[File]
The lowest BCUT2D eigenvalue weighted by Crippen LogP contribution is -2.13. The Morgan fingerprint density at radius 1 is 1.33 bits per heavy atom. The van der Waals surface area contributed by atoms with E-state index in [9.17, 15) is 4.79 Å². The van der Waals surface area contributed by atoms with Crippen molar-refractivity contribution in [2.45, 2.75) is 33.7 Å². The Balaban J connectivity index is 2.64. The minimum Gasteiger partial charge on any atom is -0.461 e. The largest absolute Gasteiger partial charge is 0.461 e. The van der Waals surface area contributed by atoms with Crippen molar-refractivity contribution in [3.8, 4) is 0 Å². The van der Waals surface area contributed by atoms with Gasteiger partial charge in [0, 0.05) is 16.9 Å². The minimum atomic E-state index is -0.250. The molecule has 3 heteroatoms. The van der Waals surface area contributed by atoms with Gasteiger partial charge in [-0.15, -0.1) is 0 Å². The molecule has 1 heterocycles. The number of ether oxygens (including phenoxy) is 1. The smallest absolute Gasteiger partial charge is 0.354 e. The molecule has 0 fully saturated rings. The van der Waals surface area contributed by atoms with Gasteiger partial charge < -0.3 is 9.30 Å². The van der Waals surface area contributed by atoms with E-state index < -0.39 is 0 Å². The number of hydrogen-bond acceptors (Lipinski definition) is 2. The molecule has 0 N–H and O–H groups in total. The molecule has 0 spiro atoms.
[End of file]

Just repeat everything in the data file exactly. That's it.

The lowest BCUT2D eigenvalue weighted by Crippen LogP contribution is -2.13. The Morgan fingerprint density at radius 1 is 1.33 bits per heavy atom. The van der Waals surface area contributed by atoms with E-state index in [9.17, 15) is 4.79 Å². The van der Waals surface area contributed by atoms with Crippen molar-refractivity contribution in [2.45, 2.75) is 33.7 Å². The Balaban J connectivity index is 2.64. The minimum Gasteiger partial charge on any atom is -0.461 e. The largest absolute Gasteiger partial charge is 0.461 e. The van der Waals surface area contributed by atoms with Crippen molar-refractivity contribution in [3.8, 4) is 0 Å². The van der Waals surface area contributed by atoms with Gasteiger partial charge in [0, 0.05) is 16.9 Å². The minimum atomic E-state index is -0.250. The molecule has 3 heteroatoms. The van der Waals surface area contributed by atoms with Gasteiger partial charge in [-0.15, -0.1) is 0 Å². The molecule has 1 heterocycles. The number of ether oxygens (including phenoxy) is 1. The smallest absolute Gasteiger partial charge is 0.354 e. The molecule has 0 fully saturated rings. The van der Waals surface area contributed by atoms with Gasteiger partial charge < -0.3 is 9.30 Å². The van der Waals surface area contributed by atoms with E-state index < -0.39 is 0 Å². The number of hydrogen-bond acceptors (Lipinski definition) is 2. The molecule has 0 N–H and O–H groups in total. The molecule has 0 spiro atoms.